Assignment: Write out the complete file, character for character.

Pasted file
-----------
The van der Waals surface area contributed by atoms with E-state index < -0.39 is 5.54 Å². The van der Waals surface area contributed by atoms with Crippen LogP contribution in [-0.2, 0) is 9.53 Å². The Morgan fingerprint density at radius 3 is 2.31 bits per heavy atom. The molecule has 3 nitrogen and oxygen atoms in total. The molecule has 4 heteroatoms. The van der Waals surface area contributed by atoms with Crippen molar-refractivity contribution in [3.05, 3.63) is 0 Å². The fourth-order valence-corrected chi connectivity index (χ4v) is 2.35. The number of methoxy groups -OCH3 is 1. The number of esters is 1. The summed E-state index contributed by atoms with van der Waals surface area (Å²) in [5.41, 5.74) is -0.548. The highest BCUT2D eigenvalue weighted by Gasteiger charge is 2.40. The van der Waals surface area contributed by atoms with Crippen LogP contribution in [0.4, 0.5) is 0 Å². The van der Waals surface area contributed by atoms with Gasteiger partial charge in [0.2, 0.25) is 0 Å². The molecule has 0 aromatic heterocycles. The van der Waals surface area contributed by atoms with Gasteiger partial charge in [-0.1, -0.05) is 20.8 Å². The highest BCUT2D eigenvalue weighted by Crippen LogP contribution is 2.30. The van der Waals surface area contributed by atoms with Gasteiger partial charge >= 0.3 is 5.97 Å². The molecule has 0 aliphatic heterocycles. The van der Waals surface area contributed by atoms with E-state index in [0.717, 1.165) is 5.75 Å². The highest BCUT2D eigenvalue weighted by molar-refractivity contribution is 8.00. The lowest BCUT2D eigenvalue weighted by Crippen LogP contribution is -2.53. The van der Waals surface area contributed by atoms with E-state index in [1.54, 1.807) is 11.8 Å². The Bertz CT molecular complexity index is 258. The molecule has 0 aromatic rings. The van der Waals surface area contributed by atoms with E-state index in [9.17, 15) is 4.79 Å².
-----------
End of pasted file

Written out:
The van der Waals surface area contributed by atoms with E-state index < -0.39 is 5.54 Å². The van der Waals surface area contributed by atoms with Crippen LogP contribution in [-0.2, 0) is 9.53 Å². The Morgan fingerprint density at radius 3 is 2.31 bits per heavy atom. The molecule has 3 nitrogen and oxygen atoms in total. The molecule has 4 heteroatoms. The van der Waals surface area contributed by atoms with Crippen molar-refractivity contribution in [3.05, 3.63) is 0 Å². The fourth-order valence-corrected chi connectivity index (χ4v) is 2.35. The number of methoxy groups -OCH3 is 1. The number of esters is 1. The summed E-state index contributed by atoms with van der Waals surface area (Å²) in [5.41, 5.74) is -0.548. The highest BCUT2D eigenvalue weighted by Gasteiger charge is 2.40. The van der Waals surface area contributed by atoms with Crippen LogP contribution in [0.4, 0.5) is 0 Å². The van der Waals surface area contributed by atoms with Gasteiger partial charge in [0.2, 0.25) is 0 Å². The molecule has 0 aromatic heterocycles. The van der Waals surface area contributed by atoms with Gasteiger partial charge in [-0.1, -0.05) is 20.8 Å². The highest BCUT2D eigenvalue weighted by Crippen LogP contribution is 2.30. The van der Waals surface area contributed by atoms with Gasteiger partial charge >= 0.3 is 5.97 Å². The molecule has 0 aliphatic heterocycles. The van der Waals surface area contributed by atoms with E-state index in [0.717, 1.165) is 5.75 Å². The highest BCUT2D eigenvalue weighted by molar-refractivity contribution is 8.00. The lowest BCUT2D eigenvalue weighted by Crippen LogP contribution is -2.53. The van der Waals surface area contributed by atoms with E-state index in [1.54, 1.807) is 11.8 Å². The Bertz CT molecular complexity index is 258. The molecule has 0 aromatic rings. The van der Waals surface area contributed by atoms with E-state index in [9.17, 15) is 4.79 Å².